In early 2017, an article titled “The Exercise Paradox” was published in Scientific America that made some minor waves. I say "minor" because it’s not something anyone in the fitness industry really wants you to hear about. But it’s something that makes complete sense the more you learn about metabolism.

The article details the research into human energy expenditure. The researchers essentially calculated the amount of energy expended among a present-day hunter-gatherer group and then compared them to sedentary individuals who are much less active. What they found was that there was no difference in energy expended, meaning your friend who runs seven miles a day is likely not burning any more energy than you are doing chores around the house. How the hell is this possible? Basically, your friend is obviously using more physical energy to fuel his exercise, but other aspects that make up total energy expenditure may be down-regulated.

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The article ultimately suggests that humans have an energy budget, as does every other animal in the animal kingdom. They make the case that such studies have proven true when comparing animals confined to a zoo and those in the wild. While one is obviously more active, they both expend the same amount of energy. Your energy budget can be used to fuel physical activity or used for body maintenance. And this is likely dependent on a number of factors and slightly altered by age, gender, and physical activity, to name a few. I will stress “slightly."


Photo credit: ammentorp ©

Breaking Down Total Energy Expenditure

Someone’s energy expenditure or total daily energy expenditure (TDEE) is made up your resting metabolic rate (RMR), physical activity, and the thermic effect of food (TEF).

Your RMR is basically the amount of energy you burn at rest through the many processes that occur in the body. While the total percentage of energy expenditure can vary, RMR takes up about 60% to 75% of your TDEE. So this will make up the majority of the calories burned from your day. Physical activity is about 15% to 25%, whether that’s exercise or just activities of daily movement.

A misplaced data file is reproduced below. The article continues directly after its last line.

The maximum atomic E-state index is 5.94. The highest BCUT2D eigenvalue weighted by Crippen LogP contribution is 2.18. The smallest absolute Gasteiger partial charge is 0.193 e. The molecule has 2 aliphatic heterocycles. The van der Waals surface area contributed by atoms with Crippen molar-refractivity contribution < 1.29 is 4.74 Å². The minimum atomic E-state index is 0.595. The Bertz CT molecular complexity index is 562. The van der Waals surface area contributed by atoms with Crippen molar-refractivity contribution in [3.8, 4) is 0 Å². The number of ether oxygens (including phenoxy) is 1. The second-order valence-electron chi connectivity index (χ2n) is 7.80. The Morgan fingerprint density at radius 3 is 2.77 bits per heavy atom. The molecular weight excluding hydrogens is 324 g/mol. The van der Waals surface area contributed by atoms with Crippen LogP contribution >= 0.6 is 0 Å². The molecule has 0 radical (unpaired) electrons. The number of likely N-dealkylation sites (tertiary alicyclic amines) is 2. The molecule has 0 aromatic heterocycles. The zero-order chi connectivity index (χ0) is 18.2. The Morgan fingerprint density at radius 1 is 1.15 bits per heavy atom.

TEF is the amount of energy it takes to break down or digest food. Obviously breaking down an apple will require more energy than, say, processing a juice drink. This is minor but it can add up. Finally, TEF can encompass about 10% to 15% of your TDEE calories.

Let’s say your TDEE is 2800 calories. This is factoring a normal day in the life you’ve created for yourself. A key point is that this is the sum of a variety of lifestyle choices perpetuated over a series of years. So at this point in time, your body has established a "normal" level. So this may be dialed up or maybe dialed down. The article does reference that norms are 2600 for males and 1900 for females.

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If, say, you decide to binge on Netflix and do nothing for a day, you maybe expend or need 2200 calories for that day. So you still have 600 calories left in your daily budget. If you literally just sat on your ass for a day, this extra 600 calories might be allocated for use in your RMR, or if repeated for a few days might cause some weight gain (assuming equal food is consumed).